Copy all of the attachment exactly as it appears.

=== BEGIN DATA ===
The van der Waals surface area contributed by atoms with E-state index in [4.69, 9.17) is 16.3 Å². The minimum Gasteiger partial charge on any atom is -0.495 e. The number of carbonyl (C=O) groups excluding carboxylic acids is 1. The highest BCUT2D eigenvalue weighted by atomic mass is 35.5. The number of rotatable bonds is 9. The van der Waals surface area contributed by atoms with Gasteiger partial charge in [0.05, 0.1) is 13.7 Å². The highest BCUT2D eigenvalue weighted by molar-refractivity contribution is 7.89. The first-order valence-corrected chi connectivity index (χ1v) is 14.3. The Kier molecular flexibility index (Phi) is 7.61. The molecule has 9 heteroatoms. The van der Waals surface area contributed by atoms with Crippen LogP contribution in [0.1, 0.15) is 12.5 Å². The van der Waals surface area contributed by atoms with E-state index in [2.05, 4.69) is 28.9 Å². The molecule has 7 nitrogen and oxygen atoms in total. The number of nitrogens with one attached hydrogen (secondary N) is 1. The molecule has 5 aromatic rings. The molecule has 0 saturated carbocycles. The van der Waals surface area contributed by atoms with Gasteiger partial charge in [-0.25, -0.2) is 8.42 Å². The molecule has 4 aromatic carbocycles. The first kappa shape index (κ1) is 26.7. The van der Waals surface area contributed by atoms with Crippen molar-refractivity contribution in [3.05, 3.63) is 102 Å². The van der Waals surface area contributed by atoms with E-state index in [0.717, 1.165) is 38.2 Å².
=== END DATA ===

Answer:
The van der Waals surface area contributed by atoms with E-state index in [4.69, 9.17) is 16.3 Å². The minimum Gasteiger partial charge on any atom is -0.495 e. The number of carbonyl (C=O) groups excluding carboxylic acids is 1. The highest BCUT2D eigenvalue weighted by atomic mass is 35.5. The number of rotatable bonds is 9. The van der Waals surface area contributed by atoms with Gasteiger partial charge in [0.05, 0.1) is 13.7 Å². The highest BCUT2D eigenvalue weighted by molar-refractivity contribution is 7.89. The first-order valence-corrected chi connectivity index (χ1v) is 14.3. The Kier molecular flexibility index (Phi) is 7.61. The molecule has 9 heteroatoms. The van der Waals surface area contributed by atoms with Crippen LogP contribution in [0.1, 0.15) is 12.5 Å². The van der Waals surface area contributed by atoms with E-state index in [2.05, 4.69) is 28.9 Å². The molecule has 7 nitrogen and oxygen atoms in total. The number of nitrogens with one attached hydrogen (secondary N) is 1. The molecule has 5 aromatic rings. The molecule has 0 saturated carbocycles. The van der Waals surface area contributed by atoms with Gasteiger partial charge in [-0.25, -0.2) is 8.42 Å². The molecule has 4 aromatic carbocycles. The first kappa shape index (κ1) is 26.7. The van der Waals surface area contributed by atoms with Crippen molar-refractivity contribution in [3.05, 3.63) is 102 Å². The van der Waals surface area contributed by atoms with E-state index in [0.717, 1.165) is 38.2 Å².